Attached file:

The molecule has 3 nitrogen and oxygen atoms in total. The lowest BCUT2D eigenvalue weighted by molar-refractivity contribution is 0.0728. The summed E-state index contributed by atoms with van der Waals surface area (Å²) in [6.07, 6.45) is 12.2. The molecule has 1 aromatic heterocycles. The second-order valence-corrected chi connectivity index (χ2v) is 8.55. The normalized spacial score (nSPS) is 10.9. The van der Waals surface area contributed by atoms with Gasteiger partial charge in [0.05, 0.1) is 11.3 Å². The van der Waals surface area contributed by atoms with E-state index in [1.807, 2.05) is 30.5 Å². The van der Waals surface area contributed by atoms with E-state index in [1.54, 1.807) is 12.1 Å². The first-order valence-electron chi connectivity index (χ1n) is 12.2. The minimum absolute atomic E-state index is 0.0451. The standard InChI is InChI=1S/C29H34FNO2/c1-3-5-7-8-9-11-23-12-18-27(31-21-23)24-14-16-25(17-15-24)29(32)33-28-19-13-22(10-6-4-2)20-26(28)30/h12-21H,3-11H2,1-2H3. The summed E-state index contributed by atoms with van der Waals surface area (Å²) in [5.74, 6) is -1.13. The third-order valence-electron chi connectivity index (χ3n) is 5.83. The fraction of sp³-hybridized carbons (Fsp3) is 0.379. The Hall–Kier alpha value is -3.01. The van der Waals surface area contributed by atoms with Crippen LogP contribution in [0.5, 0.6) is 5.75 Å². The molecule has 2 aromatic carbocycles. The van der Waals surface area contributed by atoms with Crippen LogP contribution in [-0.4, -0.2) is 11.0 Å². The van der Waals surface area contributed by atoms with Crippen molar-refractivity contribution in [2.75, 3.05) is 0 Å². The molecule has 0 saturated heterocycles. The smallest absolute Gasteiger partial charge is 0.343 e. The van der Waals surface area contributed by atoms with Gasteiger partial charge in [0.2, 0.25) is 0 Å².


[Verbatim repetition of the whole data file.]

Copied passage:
The molecule has 3 nitrogen and oxygen atoms in total. The lowest BCUT2D eigenvalue weighted by molar-refractivity contribution is 0.0728. The summed E-state index contributed by atoms with van der Waals surface area (Å²) in [6.07, 6.45) is 12.2. The molecule has 1 aromatic heterocycles. The second-order valence-corrected chi connectivity index (χ2v) is 8.55. The normalized spacial score (nSPS) is 10.9. The van der Waals surface area contributed by atoms with Gasteiger partial charge in [0.05, 0.1) is 11.3 Å². The van der Waals surface area contributed by atoms with E-state index in [1.807, 2.05) is 30.5 Å². The van der Waals surface area contributed by atoms with E-state index in [1.54, 1.807) is 12.1 Å². The first-order valence-electron chi connectivity index (χ1n) is 12.2. The minimum absolute atomic E-state index is 0.0451. The standard InChI is InChI=1S/C29H34FNO2/c1-3-5-7-8-9-11-23-12-18-27(31-21-23)24-14-16-25(17-15-24)29(32)33-28-19-13-22(10-6-4-2)20-26(28)30/h12-21H,3-11H2,1-2H3. The summed E-state index contributed by atoms with van der Waals surface area (Å²) in [5.74, 6) is -1.13. The third-order valence-electron chi connectivity index (χ3n) is 5.83. The fraction of sp³-hybridized carbons (Fsp3) is 0.379. The Hall–Kier alpha value is -3.01. The van der Waals surface area contributed by atoms with Crippen LogP contribution in [0.5, 0.6) is 5.75 Å². The molecule has 2 aromatic carbocycles. The van der Waals surface area contributed by atoms with Crippen LogP contribution in [-0.4, -0.2) is 11.0 Å². The van der Waals surface area contributed by atoms with Crippen molar-refractivity contribution in [2.75, 3.05) is 0 Å². The molecule has 0 saturated heterocycles. The smallest absolute Gasteiger partial charge is 0.343 e. The van der Waals surface area contributed by atoms with Gasteiger partial charge in [0.2, 0.25) is 0 Å².